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Regular Full-Day Tour Ephesus From Izmir
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The monument, built in the shape of a four-sided victory crown, was erected in memory of the soldier Memmius for his military contributions.
  • Excellent18%
  • Very good50%
  • Average28%
  • Poor4%
  • Terrible0%
Jan 4, 2017
Jul 19, 2016
“good,solid ruins”
Selcuk, Turkey
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1 - 10 of 11 reviews

Reviewed January 4, 2017

Some lovely carvings and statues in this part of Ephesus. There is so much to see and some is more spectacular than others.

Thank RobertFGCarter
Reviewed July 19, 2016

bottom half of monument remains-some of the stone work is quite stunning. good for photos. old ruins.

Thank jlantern3
Reviewed June 10, 2016

Not a whole lot here, most of this monument has been reconstructed with modern concrete during early restoration, and a pretty shabby job. See the explanation of the monument in the attached photo.

Thank William C
Reviewed March 17, 2016

This is supposedly a tower-like structure but what remains is just the bottom half of the monument. It is also one of those structures that was not restored properly due to the poor restoration practices from many years ago.

Thank swim_jess
Reviewed March 15, 2016

Memmius Monument was constructed during the reign of Augustus in the 1st century A.D by Memmius, the grand son of dictator Sulla.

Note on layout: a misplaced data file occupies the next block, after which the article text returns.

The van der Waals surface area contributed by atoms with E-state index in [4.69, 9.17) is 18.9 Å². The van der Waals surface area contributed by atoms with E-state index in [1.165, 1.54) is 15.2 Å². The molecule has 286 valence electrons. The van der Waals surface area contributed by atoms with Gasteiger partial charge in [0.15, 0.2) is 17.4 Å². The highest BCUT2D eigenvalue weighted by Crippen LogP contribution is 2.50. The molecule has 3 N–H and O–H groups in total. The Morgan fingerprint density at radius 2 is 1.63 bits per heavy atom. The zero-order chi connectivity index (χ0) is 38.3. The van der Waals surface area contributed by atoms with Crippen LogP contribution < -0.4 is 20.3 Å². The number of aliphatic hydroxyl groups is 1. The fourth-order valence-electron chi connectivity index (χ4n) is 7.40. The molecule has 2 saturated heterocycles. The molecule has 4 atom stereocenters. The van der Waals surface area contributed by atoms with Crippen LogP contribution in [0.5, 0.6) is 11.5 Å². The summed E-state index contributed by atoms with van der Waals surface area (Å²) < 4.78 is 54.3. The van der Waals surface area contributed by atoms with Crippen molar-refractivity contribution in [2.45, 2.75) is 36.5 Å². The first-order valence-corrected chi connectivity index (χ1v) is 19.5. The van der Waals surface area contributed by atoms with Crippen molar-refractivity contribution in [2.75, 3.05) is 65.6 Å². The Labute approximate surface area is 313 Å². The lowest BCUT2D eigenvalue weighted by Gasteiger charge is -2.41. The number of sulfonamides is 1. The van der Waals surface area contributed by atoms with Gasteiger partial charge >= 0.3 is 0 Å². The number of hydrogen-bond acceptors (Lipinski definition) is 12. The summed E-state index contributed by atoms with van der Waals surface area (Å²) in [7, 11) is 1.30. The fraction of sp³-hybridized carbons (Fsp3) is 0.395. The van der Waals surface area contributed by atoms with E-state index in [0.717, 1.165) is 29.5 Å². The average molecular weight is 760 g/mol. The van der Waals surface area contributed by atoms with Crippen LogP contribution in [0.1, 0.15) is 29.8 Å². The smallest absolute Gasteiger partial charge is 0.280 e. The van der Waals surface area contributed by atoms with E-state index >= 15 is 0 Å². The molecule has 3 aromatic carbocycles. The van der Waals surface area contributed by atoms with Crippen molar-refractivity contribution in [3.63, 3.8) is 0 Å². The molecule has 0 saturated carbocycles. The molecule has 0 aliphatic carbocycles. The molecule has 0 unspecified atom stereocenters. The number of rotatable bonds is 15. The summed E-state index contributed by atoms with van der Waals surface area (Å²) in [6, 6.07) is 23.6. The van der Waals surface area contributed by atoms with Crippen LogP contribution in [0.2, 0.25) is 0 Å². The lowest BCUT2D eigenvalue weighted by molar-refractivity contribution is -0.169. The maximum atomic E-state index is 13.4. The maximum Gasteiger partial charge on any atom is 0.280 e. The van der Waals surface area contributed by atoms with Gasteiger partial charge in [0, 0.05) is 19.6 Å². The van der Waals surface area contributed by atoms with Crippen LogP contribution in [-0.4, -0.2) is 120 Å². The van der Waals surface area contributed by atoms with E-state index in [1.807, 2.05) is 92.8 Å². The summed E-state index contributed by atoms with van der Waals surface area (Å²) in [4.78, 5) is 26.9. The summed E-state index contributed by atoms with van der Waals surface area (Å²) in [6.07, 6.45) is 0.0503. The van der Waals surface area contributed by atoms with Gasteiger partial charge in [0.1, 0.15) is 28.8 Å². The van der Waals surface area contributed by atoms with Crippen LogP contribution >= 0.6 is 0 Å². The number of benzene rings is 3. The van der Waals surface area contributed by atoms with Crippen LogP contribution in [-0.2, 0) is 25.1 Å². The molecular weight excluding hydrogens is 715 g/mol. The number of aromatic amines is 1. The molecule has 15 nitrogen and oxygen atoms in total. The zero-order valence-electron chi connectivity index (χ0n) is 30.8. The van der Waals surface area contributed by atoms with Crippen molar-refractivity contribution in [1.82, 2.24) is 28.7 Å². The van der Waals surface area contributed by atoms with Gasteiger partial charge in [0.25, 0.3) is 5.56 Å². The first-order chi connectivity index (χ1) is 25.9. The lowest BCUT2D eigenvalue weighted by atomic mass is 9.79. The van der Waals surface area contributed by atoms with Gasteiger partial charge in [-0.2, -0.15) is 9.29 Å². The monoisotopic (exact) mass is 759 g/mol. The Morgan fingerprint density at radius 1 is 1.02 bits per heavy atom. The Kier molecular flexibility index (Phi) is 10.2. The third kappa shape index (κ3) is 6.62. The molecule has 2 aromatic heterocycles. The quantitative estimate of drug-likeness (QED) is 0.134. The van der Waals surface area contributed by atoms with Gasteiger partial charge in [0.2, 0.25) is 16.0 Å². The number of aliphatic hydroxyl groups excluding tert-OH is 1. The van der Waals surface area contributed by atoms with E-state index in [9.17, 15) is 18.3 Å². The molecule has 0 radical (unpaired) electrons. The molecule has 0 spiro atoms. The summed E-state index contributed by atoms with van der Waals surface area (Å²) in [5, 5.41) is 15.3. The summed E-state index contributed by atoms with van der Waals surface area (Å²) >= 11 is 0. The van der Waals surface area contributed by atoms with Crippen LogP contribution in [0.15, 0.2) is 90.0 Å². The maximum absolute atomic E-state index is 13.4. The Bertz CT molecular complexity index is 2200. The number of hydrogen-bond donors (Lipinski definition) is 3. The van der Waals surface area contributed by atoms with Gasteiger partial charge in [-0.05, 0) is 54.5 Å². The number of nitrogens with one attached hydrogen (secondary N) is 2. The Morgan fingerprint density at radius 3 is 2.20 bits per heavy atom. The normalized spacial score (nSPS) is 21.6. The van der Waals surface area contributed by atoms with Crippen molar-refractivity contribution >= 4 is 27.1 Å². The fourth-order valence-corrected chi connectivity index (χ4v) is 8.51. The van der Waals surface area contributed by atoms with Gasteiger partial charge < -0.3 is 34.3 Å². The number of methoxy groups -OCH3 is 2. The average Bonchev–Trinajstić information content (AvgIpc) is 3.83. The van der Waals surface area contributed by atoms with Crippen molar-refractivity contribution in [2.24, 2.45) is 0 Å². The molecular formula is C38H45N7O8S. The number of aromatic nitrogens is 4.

Thank nakhodazadeh
Reviewed November 6, 2015

This is another of what would remain a mystery to most visitors of Ephesus if they do not have the benefit of a guide to provide an explanation.

Thank seafare74
Reviewed September 11, 2015

Perhaps we live in an age pampered by technology and are losing the urge to pause, reflect and interpret. This monument is a case in point. Erected by the grandson of the Roman dictator Sulla it serve as a memorial of his bloodthirsty suppression of...More

Thank Jack L
Reviewed August 8, 2014

Originally a four sided monument with an arched door on each side; all that is left are two of the carved figures that would have flanked each of the doors. It is impossible to visualize what the monument looked like without a quality informational/photo book...More

Thank JT_Turner3
Reviewed November 29, 2013

Just at the corner of Curetes Street this monument has something modern on it. What we see today is a small percentage of the original. And that's why it gives the impression of a modern sculpture. The monument was constructed in 1st c.AD, during the...More

Thank Mina P
Reviewed August 5, 2013

Between the Roman baths and the Celsus Library, check out the Nike tablet also. There are some interesting details nearby, the waterworks, tombs and a few temples.

1  Thank Árpád L
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